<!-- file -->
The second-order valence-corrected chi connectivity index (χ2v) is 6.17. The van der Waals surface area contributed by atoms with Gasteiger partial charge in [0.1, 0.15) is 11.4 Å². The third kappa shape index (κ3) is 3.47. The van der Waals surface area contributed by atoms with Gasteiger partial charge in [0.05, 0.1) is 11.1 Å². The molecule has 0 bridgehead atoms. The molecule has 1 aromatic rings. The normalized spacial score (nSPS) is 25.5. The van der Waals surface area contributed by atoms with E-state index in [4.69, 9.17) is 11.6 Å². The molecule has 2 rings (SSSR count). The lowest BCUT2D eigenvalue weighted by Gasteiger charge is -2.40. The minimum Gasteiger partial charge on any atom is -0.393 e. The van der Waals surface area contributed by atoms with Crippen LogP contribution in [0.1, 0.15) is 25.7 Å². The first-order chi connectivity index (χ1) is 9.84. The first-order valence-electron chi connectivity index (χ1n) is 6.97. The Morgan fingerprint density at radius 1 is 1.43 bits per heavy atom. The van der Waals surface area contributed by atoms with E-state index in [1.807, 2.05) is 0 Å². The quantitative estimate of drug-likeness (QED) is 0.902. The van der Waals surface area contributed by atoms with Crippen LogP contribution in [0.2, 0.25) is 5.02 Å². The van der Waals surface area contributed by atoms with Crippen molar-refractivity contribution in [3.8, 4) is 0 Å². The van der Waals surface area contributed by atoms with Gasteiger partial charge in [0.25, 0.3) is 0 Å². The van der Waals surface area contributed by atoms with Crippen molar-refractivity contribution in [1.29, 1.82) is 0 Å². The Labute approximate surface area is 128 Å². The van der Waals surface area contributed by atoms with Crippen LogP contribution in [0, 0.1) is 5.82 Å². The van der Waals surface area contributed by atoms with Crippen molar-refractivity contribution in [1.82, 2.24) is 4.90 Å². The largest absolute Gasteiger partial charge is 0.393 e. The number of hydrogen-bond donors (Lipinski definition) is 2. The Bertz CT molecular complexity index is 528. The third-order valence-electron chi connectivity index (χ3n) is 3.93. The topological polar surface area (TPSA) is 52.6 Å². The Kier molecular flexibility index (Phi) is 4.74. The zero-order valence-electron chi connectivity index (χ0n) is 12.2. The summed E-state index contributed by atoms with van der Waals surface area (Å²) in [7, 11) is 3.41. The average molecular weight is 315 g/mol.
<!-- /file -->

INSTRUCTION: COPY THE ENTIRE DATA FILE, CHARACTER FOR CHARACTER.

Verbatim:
The second-order valence-corrected chi connectivity index (χ2v) is 6.17. The van der Waals surface area contributed by atoms with Gasteiger partial charge in [0.1, 0.15) is 11.4 Å². The third kappa shape index (κ3) is 3.47. The van der Waals surface area contributed by atoms with Gasteiger partial charge in [0.05, 0.1) is 11.1 Å². The molecule has 0 bridgehead atoms. The molecule has 1 aromatic rings. The normalized spacial score (nSPS) is 25.5. The van der Waals surface area contributed by atoms with E-state index in [4.69, 9.17) is 11.6 Å². The molecule has 2 rings (SSSR count). The lowest BCUT2D eigenvalue weighted by Gasteiger charge is -2.40. The minimum Gasteiger partial charge on any atom is -0.393 e. The van der Waals surface area contributed by atoms with Crippen LogP contribution in [0.1, 0.15) is 25.7 Å². The first-order chi connectivity index (χ1) is 9.84. The first-order valence-electron chi connectivity index (χ1n) is 6.97. The Morgan fingerprint density at radius 1 is 1.43 bits per heavy atom. The van der Waals surface area contributed by atoms with E-state index in [1.807, 2.05) is 0 Å². The quantitative estimate of drug-likeness (QED) is 0.902. The van der Waals surface area contributed by atoms with Crippen LogP contribution in [0.2, 0.25) is 5.02 Å². The van der Waals surface area contributed by atoms with Crippen molar-refractivity contribution in [3.8, 4) is 0 Å². The van der Waals surface area contributed by atoms with Gasteiger partial charge in [0.25, 0.3) is 0 Å². The van der Waals surface area contributed by atoms with Crippen molar-refractivity contribution in [1.29, 1.82) is 0 Å². The Labute approximate surface area is 128 Å². The van der Waals surface area contributed by atoms with Crippen LogP contribution in [0, 0.1) is 5.82 Å². The van der Waals surface area contributed by atoms with Crippen molar-refractivity contribution in [1.82, 2.24) is 4.90 Å². The largest absolute Gasteiger partial charge is 0.393 e. The number of hydrogen-bond donors (Lipinski definition) is 2. The Bertz CT molecular complexity index is 528. The third-order valence-electron chi connectivity index (χ3n) is 3.93. The topological polar surface area (TPSA) is 52.6 Å². The Kier molecular flexibility index (Phi) is 4.74. The zero-order valence-electron chi connectivity index (χ0n) is 12.2. The summed E-state index contributed by atoms with van der Waals surface area (Å²) in [7, 11) is 3.41. The average molecular weight is 315 g/mol.